altBy Larry Eder - 19 June 2009

It was reported on this website today that an internal audit conducted by the State Council  that the Olympics made a modest profit of 1.16 billion yuan (£88.8 million) off an expenditure of 19.3 billion yuan  (£1.7 billion) and income of 20.5 billion yuan (£1.8 million).

It would seem that, from the audit that the Beijing Olympics were a quite modest undertaking, compared to all Olympics since 1984. Nothing could be further from the truth.



The goal of the Beijing Olympics, as seen by BOCOG (Beijing Organising Committee for the Olympic Games) and the Chinese Government, was to cast the best light on China globally, give the Chinese population stars to be proud of, and no positive drug tests by Chinese athletes.


Much like the Great Wall, the Beijing Olympics were to not only keep the bad guys out, but to keep the good guys - and the Chinese in - and enthralled with the spectacular performances. That is why the lip-synching episode in the Opening ceremony was not understood in Chinese language newspapers. Why? Because the Games were a huge entertainment opportunity as well as a homage to the Chinese nation.

The overall reasoning for this audit was to show that the Beijing Olympics, contrary to the media reports, was not the most expansive Olympics in history. Media reports had suggested infrastructure expenditures of $40 billion (£24.2 billion). As part of the Audit, BOCOG admitted to about $3 billion (£1.8 billion) in infrastructure costs, noting that local monies were used for infrastructure.

Where is the truth? Probably, somewhere in between....

altAnyone who spent any time in Beijing and its environs would note the modernisation, the constant building, especially outside of the Olympic area. Hotels, modern shopping centers could all be seen, in plain site, as one walked around Beijing. Airline crews who had flown to China, especially Beijing, for the past 25 years, told me that all of the old, fun places were being razed for new structures.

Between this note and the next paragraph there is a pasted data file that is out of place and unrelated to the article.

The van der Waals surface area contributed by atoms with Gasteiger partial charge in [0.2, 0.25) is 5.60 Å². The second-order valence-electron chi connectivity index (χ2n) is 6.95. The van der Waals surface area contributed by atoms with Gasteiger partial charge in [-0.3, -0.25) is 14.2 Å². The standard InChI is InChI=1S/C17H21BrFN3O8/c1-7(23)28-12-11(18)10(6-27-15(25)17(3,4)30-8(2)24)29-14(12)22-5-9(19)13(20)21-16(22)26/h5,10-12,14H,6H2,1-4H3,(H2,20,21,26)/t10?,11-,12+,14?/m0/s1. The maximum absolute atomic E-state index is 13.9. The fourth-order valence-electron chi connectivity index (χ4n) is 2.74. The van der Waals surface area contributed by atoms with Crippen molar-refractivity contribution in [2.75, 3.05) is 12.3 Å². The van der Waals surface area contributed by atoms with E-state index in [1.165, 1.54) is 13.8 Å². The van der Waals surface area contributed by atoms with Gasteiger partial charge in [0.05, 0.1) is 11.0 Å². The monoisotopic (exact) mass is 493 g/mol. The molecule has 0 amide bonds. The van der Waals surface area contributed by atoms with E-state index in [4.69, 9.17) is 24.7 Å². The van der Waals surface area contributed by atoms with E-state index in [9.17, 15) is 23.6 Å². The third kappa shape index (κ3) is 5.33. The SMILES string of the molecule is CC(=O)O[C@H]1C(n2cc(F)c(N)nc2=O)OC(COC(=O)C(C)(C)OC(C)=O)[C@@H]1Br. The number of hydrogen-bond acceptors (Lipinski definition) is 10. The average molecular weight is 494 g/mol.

I stayed about an hour from the Olympic stadium, and on my daily walks in the neighborhoods (I was never stopped), I found new shopping centers on top of old, very European and elegant shops, as well as the very local and time worn.


Western media tended to ignore peculiarly Chinese culture or eccentricities. Do not for a moment consider that I am trying to be an apologist for BOCOG nor the Chinese Government. The control of the city lied with the Chinese Government, as did the control of the Games. Statesmanship is one thing, politics is one thing, accepting that a totalitarian Government moves at a snail like pace is a fact. But that the BOCOG did not see the value in pressuring an allowance of free, peaceful demonstrations, when 70 plus requests were filed with the local authorities and none were approved, is just unacceptable.


The Beijing Games opened China and its people to the world, no doubt about it. The modest expenses noted and modest profit noted shows to a long time observer of China something quite different. The Chinese will actually use the newly acquired infrastructure, and newly built stadiums and apartments.


That $40 billion (£24.2 billion) was added to infrastructure, from wonderful highways, to apartments and plazas, but was not seen, by many Chinese as having anything to do with the Beijing Olympics. It was part of making China look wonderful and prosperous to the eyes of the rest of the world. Like Americans, Brits, Germans, French and other nationalities, the Chinese, whether they support the Government or not, are a proud people and love their country.


The 2008 Olympics gave the world a pretty good glimpse of China. Like past Olympics, it will be fascinating to watch the changes in the country. My belief is that, no matter what the Beijing Government does, change will come to this country much faster than anyone imagined, or that the Government desired.


Larry Eder is the President at Running Network LLC and Group Publisher at Shooting Star Media, Inc. This article was first published at